Refusal to make findings of incapacity: a concerning trend

As a health lawyer with over a decade of experience, I've witnessed the ebb and flow of challenges within the healthcare sector. However, a recent trend has emerged, signaling a concerning shift in the landscape of healthcare decision-making. A noticeable reluctance among health professionals to make findings of incapacity poses significant risks to vulnerable populations, including those with cognitive impairments, developmental disabilities, and mental illnesses.

In Ontario, our legal system provides a robust framework through several statutes to safeguard vulnerable individuals. These laws outline clear guidelines on who can make a finding of incapacity, the criteria for such a finding, and the rights to challenge these determinations. These safeguards are designed to prevent exploitation and harm, ensuring that those who cannot make decisions for themselves receive the protection and support they deserve.

Findings of incapacity are not just bureaucratic hurdles. They are essential processes that enable substitute decision-makers, usually family members, to step in and make crucial decisions on behalf of their loved ones. Whether it's consenting to admission into long-term care or making decisions about necessary medication, these findings ensure that the interests of the incapable person are prioritized and protected. Legal guidelines, including adherence to prior capable wishes and best interests, further bolster these protections.

However, the effectiveness of these safeguards hinges on the willingness of healthcare professionals to make findings of incapacity. Lately, an alarming trend of avoidance has come to light. I have encountered numerous cases where health professionals, despite clear evidence of incapacity due to advanced dementia or severe mental health issues, refrain from making the necessary findings. This reluctance can lead to dire consequences, including untreated illnesses, financial ruin, and in some instances, preventable deaths.

The reasons for this hesitancy are varied but often stem from a fear of potential legal repercussions. This inaction not only undermines the patient's well-being but also negates the foresight of individuals who have prepared for such circumstances through mechanisms like power of attorney. For instance, I recently heard from a client about a case in which the family doctor acknowledged her mother's incapacity but refrained from documenting this due to concerns of being sued. The patient has advanced dementia and lives alone, at risk, without support. Her daughter can only secure support once the power of attorney her mother made years ago is "activated" by way of a note from the family doctor. Her mother has funds in a bank, but she is not permitted to access them without written proof of incapacity. The doctor's (frankly unnecessary) fear about a lawsuit from a patient who is highly impaired is preventing the patient from being provided with home care and thus the opportunity to live safely in her home. A realistic outcome is that this patient will suffer a terrible injury due to lack of supervision, end up in hospital, and then be placed on a waitlist for long-term care contrary to her wishes. At that point she will likely be deemed at risk with needs that are too high to safely return home and will spend months living in a hospital until a long-term care bed becomes available. Surely this is not in the patient's best interests.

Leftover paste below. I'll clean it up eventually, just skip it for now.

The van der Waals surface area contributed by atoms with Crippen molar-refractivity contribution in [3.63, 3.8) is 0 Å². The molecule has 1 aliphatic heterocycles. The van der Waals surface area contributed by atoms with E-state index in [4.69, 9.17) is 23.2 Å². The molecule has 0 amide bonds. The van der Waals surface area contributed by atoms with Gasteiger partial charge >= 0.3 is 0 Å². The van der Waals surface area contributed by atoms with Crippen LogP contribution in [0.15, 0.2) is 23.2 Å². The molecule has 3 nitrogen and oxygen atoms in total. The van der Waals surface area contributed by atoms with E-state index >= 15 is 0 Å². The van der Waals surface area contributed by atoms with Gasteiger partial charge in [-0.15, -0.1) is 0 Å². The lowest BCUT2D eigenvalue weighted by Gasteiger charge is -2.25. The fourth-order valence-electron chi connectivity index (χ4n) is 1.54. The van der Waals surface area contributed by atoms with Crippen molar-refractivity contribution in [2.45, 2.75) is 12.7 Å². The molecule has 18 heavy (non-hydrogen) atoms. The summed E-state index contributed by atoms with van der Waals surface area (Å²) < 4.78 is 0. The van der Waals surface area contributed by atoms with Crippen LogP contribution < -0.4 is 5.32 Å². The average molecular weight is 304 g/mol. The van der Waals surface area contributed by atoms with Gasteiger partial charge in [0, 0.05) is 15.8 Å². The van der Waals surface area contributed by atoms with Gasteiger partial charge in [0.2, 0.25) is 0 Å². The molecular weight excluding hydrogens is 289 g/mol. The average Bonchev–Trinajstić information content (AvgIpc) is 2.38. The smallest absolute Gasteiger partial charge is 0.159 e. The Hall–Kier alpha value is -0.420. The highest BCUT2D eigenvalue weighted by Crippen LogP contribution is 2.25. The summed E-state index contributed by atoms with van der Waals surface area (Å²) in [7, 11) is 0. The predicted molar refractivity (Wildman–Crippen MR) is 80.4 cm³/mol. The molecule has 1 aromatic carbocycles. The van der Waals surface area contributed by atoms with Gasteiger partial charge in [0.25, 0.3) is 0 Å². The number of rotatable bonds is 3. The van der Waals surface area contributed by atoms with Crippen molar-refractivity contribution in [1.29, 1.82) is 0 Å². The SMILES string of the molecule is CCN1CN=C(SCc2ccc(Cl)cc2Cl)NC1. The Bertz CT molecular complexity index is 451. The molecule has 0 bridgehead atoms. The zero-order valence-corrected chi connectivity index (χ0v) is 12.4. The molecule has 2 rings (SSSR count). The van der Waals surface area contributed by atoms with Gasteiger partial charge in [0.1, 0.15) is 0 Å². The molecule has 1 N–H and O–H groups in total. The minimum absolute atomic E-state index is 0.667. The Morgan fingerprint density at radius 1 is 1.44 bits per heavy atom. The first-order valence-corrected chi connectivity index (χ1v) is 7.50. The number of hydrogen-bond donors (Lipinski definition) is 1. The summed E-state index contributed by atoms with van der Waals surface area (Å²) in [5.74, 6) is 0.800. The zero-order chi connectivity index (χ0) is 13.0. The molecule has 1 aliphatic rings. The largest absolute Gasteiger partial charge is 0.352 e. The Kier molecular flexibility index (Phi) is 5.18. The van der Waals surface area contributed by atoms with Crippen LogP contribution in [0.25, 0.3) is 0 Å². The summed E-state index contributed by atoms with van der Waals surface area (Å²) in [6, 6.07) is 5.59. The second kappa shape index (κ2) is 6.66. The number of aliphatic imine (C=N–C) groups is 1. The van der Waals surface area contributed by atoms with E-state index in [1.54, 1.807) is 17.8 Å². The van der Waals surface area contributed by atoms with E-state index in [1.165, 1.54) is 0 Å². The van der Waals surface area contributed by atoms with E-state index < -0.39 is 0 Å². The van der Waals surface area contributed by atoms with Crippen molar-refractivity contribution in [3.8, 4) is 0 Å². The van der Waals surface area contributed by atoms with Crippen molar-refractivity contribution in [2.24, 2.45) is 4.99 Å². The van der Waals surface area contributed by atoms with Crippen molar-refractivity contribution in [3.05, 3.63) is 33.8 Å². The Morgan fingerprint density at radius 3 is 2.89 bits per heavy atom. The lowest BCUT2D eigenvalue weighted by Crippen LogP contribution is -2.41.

This reluctance to make findings of incapacity is arguably a failure to fulfill a professional and ethical duty to protect the most vulnerable among us. The consequences of inaction are far-reaching, affecting not only the individuals in need but also their families who are left to navigate these challenges without the legal authority to act.

It's imperative that healthcare professionals recognize the critical role they play in this process. The legislation grants them the authority to make various findings of incapacity, not as a burden, but as a means to wield their expertise in service of those who cannot protect themselves. The fear of legal repercussions should not outweigh the ethical obligation to act in the best interests of these individuals.

As we move forward, it is crucial for the healthcare community to re-evaluate its approach to findings of incapacity. Training, legal education, and a supportive environment for making these difficult decisions can help mitigate fears and promote action, emphasizing that the protection of vulnerable individuals is as important as upholding the autonomy of persons who clearly lack capacity.

The reluctance to make findings of incapacity is a disturbing trend with significant implications. If this trend continues, I predict the next wave will be lawsuits against health professionals who fail to use their legislative authority to protect those unable to protect themselves and for whom the risk of harm is foreseeable.

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